I bought property at the end of a cul-de-sac. In a quiet corner of rural King County (Seattle), with only two access points (NW and SW) for an area roughly 100 square miles. (The county bought the land around Rattlesnake Canyon and closed it off years ago, so you can’t get through that way anymore. EVER.)
To get to my house, you drive down the road, turn a curve, go to the end, and you’re facing my gravel driveway. Then you wind up and around 150 meters to a plateau midway up the hill, where the house is.
Remote. Nearly feral.
I bought the land in 2010. Got the house done in 2015. Most of my neighbors had no idea anybody lived up there until 2018, because the two neighbors I do know are socially isolated from most of the rest of the folks around here (the hippies have a driveway out on the main road instead of into the neighborhood, and the guy directly south of me is an asshole that everyone around here hates, and not just me.)
I’m also not on the common well that they all use, so they have a neighborhood water association. That entity had it’s annual meeting yesterday, and the hosts (who I do know well) threw a BBQ afterwards and invited the rest of us to come down and say hello. Finally got to meet more than half of the folks around here, after just waving at them as I go by for so long.
Nobody knew that I was here for the longest time, because there is a landlocked chunk of 15 acres above me (I have 6.5 myself). The woman that lives up there (if I understand the story correctly), bought this whole section (1 square miles in American parlance) back in about 1962-63. Originally, her and her husband lived down on my pond, before selling chunks off to developers over the years. (They built that current house starting in ’64. Got power and a well in ’65, as the story goes. The kids used to ride their horses down through the current neighborhood in the early 70s.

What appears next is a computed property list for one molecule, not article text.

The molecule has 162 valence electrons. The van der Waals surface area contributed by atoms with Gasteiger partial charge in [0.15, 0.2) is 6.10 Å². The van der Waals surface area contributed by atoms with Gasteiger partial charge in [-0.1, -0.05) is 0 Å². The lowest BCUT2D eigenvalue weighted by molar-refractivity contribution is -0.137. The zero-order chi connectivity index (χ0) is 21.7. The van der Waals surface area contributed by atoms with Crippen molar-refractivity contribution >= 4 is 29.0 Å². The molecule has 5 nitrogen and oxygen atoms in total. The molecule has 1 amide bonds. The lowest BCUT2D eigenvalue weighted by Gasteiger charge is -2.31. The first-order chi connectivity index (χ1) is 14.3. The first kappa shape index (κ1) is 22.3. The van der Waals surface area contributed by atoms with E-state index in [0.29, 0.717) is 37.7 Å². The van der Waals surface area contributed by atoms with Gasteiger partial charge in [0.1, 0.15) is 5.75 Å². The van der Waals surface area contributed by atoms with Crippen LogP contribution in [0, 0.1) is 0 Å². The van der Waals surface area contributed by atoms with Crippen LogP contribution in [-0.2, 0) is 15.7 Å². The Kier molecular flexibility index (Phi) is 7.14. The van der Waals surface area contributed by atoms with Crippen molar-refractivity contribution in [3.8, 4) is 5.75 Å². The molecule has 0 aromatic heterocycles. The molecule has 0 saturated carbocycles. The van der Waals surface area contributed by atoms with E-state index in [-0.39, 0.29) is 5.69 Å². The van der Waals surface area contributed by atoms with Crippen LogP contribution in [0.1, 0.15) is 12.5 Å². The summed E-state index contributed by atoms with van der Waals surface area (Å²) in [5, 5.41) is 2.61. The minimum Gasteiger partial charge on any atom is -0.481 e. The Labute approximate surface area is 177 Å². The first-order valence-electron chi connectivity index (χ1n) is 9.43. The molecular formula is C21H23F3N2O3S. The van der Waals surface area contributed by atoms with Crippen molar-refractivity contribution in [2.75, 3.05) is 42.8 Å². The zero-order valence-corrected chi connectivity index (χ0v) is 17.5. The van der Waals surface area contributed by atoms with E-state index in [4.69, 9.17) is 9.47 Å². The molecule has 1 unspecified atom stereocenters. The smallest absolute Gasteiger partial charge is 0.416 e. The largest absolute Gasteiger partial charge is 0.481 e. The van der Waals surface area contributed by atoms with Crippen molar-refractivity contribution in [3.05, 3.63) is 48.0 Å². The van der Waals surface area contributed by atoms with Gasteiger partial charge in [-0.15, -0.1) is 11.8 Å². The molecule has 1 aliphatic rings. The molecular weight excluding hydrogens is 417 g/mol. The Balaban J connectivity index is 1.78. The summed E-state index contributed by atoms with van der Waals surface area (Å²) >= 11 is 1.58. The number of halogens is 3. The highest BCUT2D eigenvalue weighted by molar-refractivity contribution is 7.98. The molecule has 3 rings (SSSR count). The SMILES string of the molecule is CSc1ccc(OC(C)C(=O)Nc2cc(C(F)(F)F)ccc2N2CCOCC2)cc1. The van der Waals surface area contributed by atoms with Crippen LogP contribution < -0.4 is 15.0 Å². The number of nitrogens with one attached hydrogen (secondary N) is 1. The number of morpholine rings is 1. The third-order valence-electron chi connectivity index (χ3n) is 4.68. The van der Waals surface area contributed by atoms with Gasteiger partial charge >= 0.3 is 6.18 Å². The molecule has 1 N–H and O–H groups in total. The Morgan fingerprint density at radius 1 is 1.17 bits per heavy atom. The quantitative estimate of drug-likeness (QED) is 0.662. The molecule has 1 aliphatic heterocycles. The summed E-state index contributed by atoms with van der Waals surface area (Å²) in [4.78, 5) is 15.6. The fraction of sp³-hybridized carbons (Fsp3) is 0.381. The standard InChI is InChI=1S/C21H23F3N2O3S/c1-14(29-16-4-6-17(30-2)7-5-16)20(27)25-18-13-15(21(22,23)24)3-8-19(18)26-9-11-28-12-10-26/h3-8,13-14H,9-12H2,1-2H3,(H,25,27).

The parents divorced at some point a long time ago and this 80+ year old woman is at the top of the hill. Railroad along one edge. Wilderness Preserve (public park land) on another side. Steep hill down on the third, and me below her, with her having an easement driveway over my property to the street below.
Crazy lady. Not bad, just stubborn as hell. Her kids are maybe 5-10 years older than me, and I’m friendly with both when they come up to see their mom. Know a couple of the grandkids as well. All adults at this point.
Then, there is Jimmy-Jack.
E is a small woman. And used to ride racehorses at the old track south of Seattle, some 40-60 years ago. Her daughter (mid-50s) still jockeys occasionally, but mostly works as a carpenter. Also tiny. Also stubborn. Barbed wire and tan.
In addition to an ongoing string of big dogs and chickens, E also rescues old retired racehorses.
Horses run professionally for only a few years, then they’re done, but can live 30+ in the right circumstances.
The hippies at the bottom of my hill have had to bring up an excavator a few times while I’ve lived here, so they can dig a hole and bury a dead horse.
I figure there are a few dozen dead horses up there. Can’t wait until somebody buys it after she dies and decides to build their dream house. 15 acres remote but only 10 minutes to Starbucks will go for a lot of money, until they look at all the dead cars, trailers, junk, etc. up there.
And then have to deal with unmarked horse graves.
I might be looking forward to being a fly on the wall that day, but I have a small soul and while her kids are nice, she can be a pain in the ass.